Mopani Copper Mines (MCM) has given notice to retrench nearly 5,000 workers in view of a power supply standoff with the suppliers Copperbelt Energy Corporation (CEC).
CEC has slapped a power supply restriction on MCM, resulting in the mine scaling down operations and turning away thousands of workers in the interim, but it looks set that more permanent job losses will follow soon, if the impasse continues.
Energy Minister David Mabumba indicated that as a result of the power deficit, MCM was losing around US$3million per day.
Labour Commissioner Chanda Kaziya confirmed receiving a notice of retrenchment from MCM, during an interview yesterday.
"Yes, we have received the notice of retrenchments from MCM and we will look into the matter," Mr Kaziya indicated.
MCM's public relations manager Nebert Mulenga issued a statement yesterday stating, " We regret to advise that it has become necessary for Mopani Copper Mines to curtail some areas of its operations due to the restriction of power by CEC."
He said while the company worked on optimising the use of the limited power that it was receiving, it would have to close down several areas of operations, with a direct impact on 4,700 employees.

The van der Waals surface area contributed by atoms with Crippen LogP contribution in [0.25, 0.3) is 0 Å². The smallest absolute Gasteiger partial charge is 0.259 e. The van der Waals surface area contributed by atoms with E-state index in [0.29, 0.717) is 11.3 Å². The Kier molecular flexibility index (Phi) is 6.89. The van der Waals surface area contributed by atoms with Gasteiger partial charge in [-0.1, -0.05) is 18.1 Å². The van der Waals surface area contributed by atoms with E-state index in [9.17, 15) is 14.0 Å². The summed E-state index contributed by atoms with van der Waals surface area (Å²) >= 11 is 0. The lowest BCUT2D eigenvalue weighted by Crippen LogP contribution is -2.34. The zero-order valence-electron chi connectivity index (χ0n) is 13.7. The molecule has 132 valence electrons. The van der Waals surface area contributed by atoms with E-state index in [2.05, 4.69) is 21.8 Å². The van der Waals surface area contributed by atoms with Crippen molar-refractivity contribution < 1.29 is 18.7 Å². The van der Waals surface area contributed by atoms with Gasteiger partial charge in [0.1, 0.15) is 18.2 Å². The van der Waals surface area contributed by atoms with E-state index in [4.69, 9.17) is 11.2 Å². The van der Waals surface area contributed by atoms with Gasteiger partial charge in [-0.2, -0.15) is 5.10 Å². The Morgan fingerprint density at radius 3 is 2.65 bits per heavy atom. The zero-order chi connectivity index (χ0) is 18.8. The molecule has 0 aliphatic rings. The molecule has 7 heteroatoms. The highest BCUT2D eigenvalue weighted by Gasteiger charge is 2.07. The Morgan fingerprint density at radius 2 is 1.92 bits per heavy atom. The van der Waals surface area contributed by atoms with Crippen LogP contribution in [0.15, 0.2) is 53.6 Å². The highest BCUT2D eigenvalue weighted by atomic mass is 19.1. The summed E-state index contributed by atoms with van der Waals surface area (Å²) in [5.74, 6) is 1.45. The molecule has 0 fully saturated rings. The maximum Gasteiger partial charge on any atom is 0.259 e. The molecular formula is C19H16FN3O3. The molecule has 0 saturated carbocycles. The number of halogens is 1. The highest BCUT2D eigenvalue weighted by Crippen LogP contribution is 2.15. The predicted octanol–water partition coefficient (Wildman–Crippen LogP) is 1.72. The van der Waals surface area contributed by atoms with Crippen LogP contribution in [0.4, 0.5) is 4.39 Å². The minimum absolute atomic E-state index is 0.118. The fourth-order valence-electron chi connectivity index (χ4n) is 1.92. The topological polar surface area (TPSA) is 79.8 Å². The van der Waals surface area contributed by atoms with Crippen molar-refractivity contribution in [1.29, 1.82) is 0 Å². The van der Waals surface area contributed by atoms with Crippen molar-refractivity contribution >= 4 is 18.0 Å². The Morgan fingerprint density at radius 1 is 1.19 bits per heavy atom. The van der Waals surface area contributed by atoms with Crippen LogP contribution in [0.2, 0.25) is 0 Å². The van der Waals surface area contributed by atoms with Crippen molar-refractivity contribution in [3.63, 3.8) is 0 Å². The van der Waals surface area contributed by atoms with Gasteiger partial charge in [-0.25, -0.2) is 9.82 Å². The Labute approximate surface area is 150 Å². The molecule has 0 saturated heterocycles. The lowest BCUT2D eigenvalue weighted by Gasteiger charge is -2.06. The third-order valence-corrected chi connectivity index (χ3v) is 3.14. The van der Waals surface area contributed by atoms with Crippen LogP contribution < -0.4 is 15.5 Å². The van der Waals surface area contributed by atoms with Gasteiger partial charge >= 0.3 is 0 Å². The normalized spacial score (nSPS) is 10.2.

He said MCM was still engaging with the trade unions and other stakeholders to find solutions, before the huge job-cut was effected.
"We have continued to negotiate with CEC and ZESCO in good faith, however, without power supply to our operations, we are unable to maintain our workforce," he added.
Mr Mulenga said the decision had been necessitated by the unilateral action of CEC to restrict power supply without notice and against the provisions of the Power Supply Agreement.
He said MCM was operating under a Power Supply Agreement (PSA) of March 31st 2000, that was recently amended on March 6th ,2015, and was valid until 2040.
"The PSA strictly sets out the agreed tariff and increases during the contract period. The contract provides that a tariff may be increased on agreement by both parties. This was the case in 2008 when Mopani agreed to a tariff increase of 33% over and above the contractual tariff. The current proposed revision would result in a further increase of 54%," Mr Mulenga said.
He said within the provisions of the agreement, there were clear steps to be taken in the event of an impasse on tariffs adding that the dispute resolution steps had not been followed by CEC.
"We are prepared to continue to follow the process as underlined in the agreement. However, for as long as the restriction is in force, we are unable to conduct our operations safely," he said
He said the mine had some of the wettest underground copper operations in the world and each day 190 million litres of water had to be drained to ensure the safety of the workforce.
He said since 2014, MCM had invested more than US$1 billion in site expansions and upgrades to extend the life of mine by a further 25-30 years and that the alleged failure by CEC to honour the PSA placed current and planned investments at a risk.
The two parties were expected to continue talks in court.